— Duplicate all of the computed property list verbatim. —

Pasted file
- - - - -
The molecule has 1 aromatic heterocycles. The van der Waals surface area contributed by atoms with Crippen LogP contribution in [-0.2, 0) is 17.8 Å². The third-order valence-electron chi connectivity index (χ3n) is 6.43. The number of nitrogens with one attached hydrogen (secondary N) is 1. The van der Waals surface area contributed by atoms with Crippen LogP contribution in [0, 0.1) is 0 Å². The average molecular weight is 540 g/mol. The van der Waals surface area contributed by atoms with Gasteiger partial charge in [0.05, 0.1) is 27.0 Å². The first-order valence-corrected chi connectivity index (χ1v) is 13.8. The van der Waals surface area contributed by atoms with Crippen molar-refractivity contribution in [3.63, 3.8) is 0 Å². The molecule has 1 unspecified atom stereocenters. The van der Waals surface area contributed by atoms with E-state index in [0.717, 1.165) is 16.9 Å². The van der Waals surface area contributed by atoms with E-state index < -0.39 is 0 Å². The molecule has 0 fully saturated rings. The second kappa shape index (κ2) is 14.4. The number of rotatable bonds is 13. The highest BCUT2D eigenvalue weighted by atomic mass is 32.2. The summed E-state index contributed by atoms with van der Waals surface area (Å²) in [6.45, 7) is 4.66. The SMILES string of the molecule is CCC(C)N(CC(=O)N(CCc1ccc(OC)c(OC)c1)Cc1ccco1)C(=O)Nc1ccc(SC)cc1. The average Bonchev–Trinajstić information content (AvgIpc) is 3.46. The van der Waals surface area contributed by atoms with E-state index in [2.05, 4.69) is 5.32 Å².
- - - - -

The molecule has 1 aromatic heterocycles. The van der Waals surface area contributed by atoms with Crippen LogP contribution in [-0.2, 0) is 17.8 Å². The third-order valence-electron chi connectivity index (χ3n) is 6.43. The number of nitrogens with one attached hydrogen (secondary N) is 1. The van der Waals surface area contributed by atoms with Crippen LogP contribution in [0, 0.1) is 0 Å². The average molecular weight is 540 g/mol. The van der Waals surface area contributed by atoms with Gasteiger partial charge in [0.05, 0.1) is 27.0 Å². The first-order valence-corrected chi connectivity index (χ1v) is 13.8. The van der Waals surface area contributed by atoms with Crippen molar-refractivity contribution in [3.63, 3.8) is 0 Å². The molecule has 1 unspecified atom stereocenters. The van der Waals surface area contributed by atoms with E-state index in [0.717, 1.165) is 16.9 Å². The van der Waals surface area contributed by atoms with E-state index < -0.39 is 0 Å². The molecule has 0 fully saturated rings. The second kappa shape index (κ2) is 14.4. The number of rotatable bonds is 13. The highest BCUT2D eigenvalue weighted by atomic mass is 32.2. The summed E-state index contributed by atoms with van der Waals surface area (Å²) in [6.45, 7) is 4.66. The SMILES string of the molecule is CCC(C)N(CC(=O)N(CCc1ccc(OC)c(OC)c1)Cc1ccco1)C(=O)Nc1ccc(SC)cc1. The average Bonchev–Trinajstić information content (AvgIpc) is 3.46. The van der Waals surface area contributed by atoms with E-state index in [2.05, 4.69) is 5.32 Å².